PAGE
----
While more people are surviving cancer than ever before, not everyone is benefiting from advances in prevention, diagnosis and treatment.
The American Cancer Society’s Cancer Statistics 2019 shows overall cancer mortality dropped 27% between 1991 and 2016. But between 2012 and 2016, the rate was approximately 20% higher among residents of the US’ poorest counties than those of the most affluent.
“Although the racial gap in cancer mortality is slowly narrowing, socioeconomic inequalities are widening, with the most notable gaps for the most preventable cancers,” says the report, which was published in CA: A Cancer Journal for Clinicians in early January.
The residents of the poorest counties in the US are experiencing an “increasingly disproportionate burden”, it adds, with the largest health disparities in lung, breast, prostate and colorectal cancer.
It is the prevention of these cancers that has been largely credited with the overall decline in deaths.
Preventable cancers, preventable deaths
Compared with the most affluent counties, mortality rates in the poorest counties were twofold higher for cervical cancer and 40% higher for male lung and liver cancers between 2012 and 2016.
The most striking socioeconomic shift has occurred in colorectal cancer (CRC). In the early 1970s, CRC death rates in the poorest counties were approximately 20% lower than those in affluent counties. Now they are 35% higher.
The reversal, the authors suggest, reflects changes in the dietary and smoking patterns that influence CRC risk, as well as the slower dissemination of screening and treatment advances among disadvantaged populations.
“In contemporary times, the prevalence of behaviors that increase cancer incidence and mortality are vastly higher among residents of the poorest counties, including double the prevalence of smoking and obesity compared to residents of the wealthiest counties,” it notes.
“Poverty is also associated with lower cancer screening prevalence, later stage diagnosis, and a lower likelihood of optimal treatment.”
This is borne out by the fact that such outcome disparities are either reduced or absent in cancers that are less amenable to prevention or treatment. In leukemia and non-Hodgkin lymphoma, for example, mortality rates were equivalent across poverty levels.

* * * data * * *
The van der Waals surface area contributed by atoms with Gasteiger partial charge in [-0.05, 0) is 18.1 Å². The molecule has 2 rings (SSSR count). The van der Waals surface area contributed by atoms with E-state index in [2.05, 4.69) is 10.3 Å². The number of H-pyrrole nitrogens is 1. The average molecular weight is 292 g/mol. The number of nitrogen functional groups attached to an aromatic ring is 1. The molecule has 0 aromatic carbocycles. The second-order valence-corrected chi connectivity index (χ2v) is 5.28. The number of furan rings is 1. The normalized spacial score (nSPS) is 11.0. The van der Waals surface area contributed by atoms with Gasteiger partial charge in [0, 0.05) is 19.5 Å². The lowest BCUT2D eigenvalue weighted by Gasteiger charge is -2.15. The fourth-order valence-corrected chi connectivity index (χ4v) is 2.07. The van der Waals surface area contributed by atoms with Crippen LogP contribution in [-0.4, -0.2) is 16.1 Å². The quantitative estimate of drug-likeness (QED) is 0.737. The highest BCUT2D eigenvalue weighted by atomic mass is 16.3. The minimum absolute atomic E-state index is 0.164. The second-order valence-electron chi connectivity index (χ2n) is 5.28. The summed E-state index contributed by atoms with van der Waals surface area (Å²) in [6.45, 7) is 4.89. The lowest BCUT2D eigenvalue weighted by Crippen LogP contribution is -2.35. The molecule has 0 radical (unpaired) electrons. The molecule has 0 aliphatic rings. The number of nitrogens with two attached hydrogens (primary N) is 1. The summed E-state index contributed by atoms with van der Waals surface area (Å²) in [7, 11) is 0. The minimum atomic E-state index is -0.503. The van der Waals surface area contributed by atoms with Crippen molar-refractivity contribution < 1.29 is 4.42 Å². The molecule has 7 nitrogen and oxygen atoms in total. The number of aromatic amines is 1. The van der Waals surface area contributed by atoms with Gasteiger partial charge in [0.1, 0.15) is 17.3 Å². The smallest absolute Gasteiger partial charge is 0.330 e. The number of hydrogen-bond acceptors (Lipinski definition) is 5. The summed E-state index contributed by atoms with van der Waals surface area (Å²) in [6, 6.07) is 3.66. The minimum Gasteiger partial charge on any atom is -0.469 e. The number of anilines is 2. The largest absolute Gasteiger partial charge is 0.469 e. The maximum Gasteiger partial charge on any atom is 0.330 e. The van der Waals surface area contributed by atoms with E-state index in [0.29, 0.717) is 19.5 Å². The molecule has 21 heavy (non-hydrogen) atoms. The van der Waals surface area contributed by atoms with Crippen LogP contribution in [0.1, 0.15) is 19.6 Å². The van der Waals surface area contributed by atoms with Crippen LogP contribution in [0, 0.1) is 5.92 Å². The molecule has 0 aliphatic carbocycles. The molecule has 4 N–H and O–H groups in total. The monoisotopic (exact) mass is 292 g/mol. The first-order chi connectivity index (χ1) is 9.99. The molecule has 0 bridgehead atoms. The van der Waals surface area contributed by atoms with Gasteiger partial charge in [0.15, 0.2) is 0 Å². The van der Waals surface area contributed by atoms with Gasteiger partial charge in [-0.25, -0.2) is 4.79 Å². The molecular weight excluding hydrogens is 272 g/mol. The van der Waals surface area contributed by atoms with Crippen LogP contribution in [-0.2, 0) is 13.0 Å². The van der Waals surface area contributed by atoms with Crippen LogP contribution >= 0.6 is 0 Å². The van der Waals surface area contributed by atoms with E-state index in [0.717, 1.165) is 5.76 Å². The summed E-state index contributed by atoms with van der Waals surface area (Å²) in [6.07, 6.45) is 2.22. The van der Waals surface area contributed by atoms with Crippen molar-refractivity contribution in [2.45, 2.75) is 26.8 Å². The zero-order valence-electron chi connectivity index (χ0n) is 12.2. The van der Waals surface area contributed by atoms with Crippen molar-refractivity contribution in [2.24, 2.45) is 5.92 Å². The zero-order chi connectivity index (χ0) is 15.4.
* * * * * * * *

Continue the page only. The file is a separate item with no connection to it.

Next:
Leveling the playing field
While these disparities are concerning, they are reversable, particularly in mixed socioeconomic areas, by increasing access to healthcare and education, suggests the report.
“Although lack of healthcare capacity in economically challenged areas likely contributes to these disparities, some states are home to both the poorest and most affluent counties, suggesting an opportunity for improvement in the distribution of services,” write the authors.
While the continuous decline in cancer mortality over the last 27 years has led to an estimated 2.6 million fewer deaths in the USA, there is still work to be done to reduce the burden of the disease.
Tackling socioeconomic health disparities could help in this effort, the report argues.
“(Poor) counties are low-hanging fruit for locally focused cancer control efforts, including increased access to basic healthcare and interventions for smoking cessation, healthy living, and cancer screening programs.”
“A broader application of existing cancer control knowledge with an emphasis on disadvantaged groups would undoubtedly accelerate progress against cancer,” it concludes.
Siegel RL, Miller KD, Jemal A. Cancer statistics, 2019. CA Cancer J Clin 2019; 69:7-34